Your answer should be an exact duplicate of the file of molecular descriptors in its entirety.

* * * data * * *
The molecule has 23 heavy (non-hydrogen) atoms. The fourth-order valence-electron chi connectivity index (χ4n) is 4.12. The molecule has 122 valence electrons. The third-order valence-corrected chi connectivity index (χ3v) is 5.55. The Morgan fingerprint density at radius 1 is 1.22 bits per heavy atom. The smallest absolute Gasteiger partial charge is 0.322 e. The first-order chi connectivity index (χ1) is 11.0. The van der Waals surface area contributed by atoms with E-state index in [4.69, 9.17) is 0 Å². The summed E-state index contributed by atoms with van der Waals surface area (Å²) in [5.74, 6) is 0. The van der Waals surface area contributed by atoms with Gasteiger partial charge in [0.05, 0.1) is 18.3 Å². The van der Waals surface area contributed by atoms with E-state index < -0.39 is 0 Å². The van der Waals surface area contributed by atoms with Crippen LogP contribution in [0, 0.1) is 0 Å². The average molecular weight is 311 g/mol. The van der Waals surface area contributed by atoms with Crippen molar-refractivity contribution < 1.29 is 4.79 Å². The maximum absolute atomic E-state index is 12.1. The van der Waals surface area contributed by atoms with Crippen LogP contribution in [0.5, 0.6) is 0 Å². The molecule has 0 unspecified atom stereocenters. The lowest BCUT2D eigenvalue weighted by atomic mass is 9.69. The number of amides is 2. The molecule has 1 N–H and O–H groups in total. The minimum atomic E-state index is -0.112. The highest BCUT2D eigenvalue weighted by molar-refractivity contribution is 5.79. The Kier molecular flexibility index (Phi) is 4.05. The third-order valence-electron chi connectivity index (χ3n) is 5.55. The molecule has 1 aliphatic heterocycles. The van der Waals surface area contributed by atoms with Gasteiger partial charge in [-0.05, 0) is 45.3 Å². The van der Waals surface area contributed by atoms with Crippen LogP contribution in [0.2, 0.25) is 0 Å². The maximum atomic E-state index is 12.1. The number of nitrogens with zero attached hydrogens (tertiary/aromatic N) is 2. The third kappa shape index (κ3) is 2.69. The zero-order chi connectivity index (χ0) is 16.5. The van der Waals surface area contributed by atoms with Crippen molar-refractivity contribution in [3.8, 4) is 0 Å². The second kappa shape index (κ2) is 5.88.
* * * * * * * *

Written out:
The molecule has 23 heavy (non-hydrogen) atoms. The fourth-order valence-electron chi connectivity index (χ4n) is 4.12. The molecule has 122 valence electrons. The third-order valence-corrected chi connectivity index (χ3v) is 5.55. The Morgan fingerprint density at radius 1 is 1.22 bits per heavy atom. The smallest absolute Gasteiger partial charge is 0.322 e. The first-order chi connectivity index (χ1) is 11.0. The van der Waals surface area contributed by atoms with E-state index in [4.69, 9.17) is 0 Å². The summed E-state index contributed by atoms with van der Waals surface area (Å²) in [5.74, 6) is 0. The van der Waals surface area contributed by atoms with Gasteiger partial charge in [0.05, 0.1) is 18.3 Å². The van der Waals surface area contributed by atoms with E-state index < -0.39 is 0 Å². The van der Waals surface area contributed by atoms with Crippen LogP contribution in [0, 0.1) is 0 Å². The average molecular weight is 311 g/mol. The van der Waals surface area contributed by atoms with Crippen molar-refractivity contribution < 1.29 is 4.79 Å². The maximum absolute atomic E-state index is 12.1. The van der Waals surface area contributed by atoms with Crippen LogP contribution in [0.5, 0.6) is 0 Å². The molecule has 0 unspecified atom stereocenters. The lowest BCUT2D eigenvalue weighted by atomic mass is 9.69. The number of amides is 2. The molecule has 1 N–H and O–H groups in total. The minimum atomic E-state index is -0.112. The highest BCUT2D eigenvalue weighted by molar-refractivity contribution is 5.79. The Kier molecular flexibility index (Phi) is 4.05. The third-order valence-electron chi connectivity index (χ3n) is 5.55. The molecule has 1 aliphatic heterocycles. The van der Waals surface area contributed by atoms with Gasteiger partial charge in [-0.05, 0) is 45.3 Å². The van der Waals surface area contributed by atoms with Crippen LogP contribution in [0.2, 0.25) is 0 Å². The maximum atomic E-state index is 12.1. The number of nitrogens with zero attached hydrogens (tertiary/aromatic N) is 2. The third kappa shape index (κ3) is 2.69. The zero-order chi connectivity index (χ0) is 16.5. The van der Waals surface area contributed by atoms with Crippen molar-refractivity contribution in [3.8, 4) is 0 Å². The second kappa shape index (κ2) is 5.88.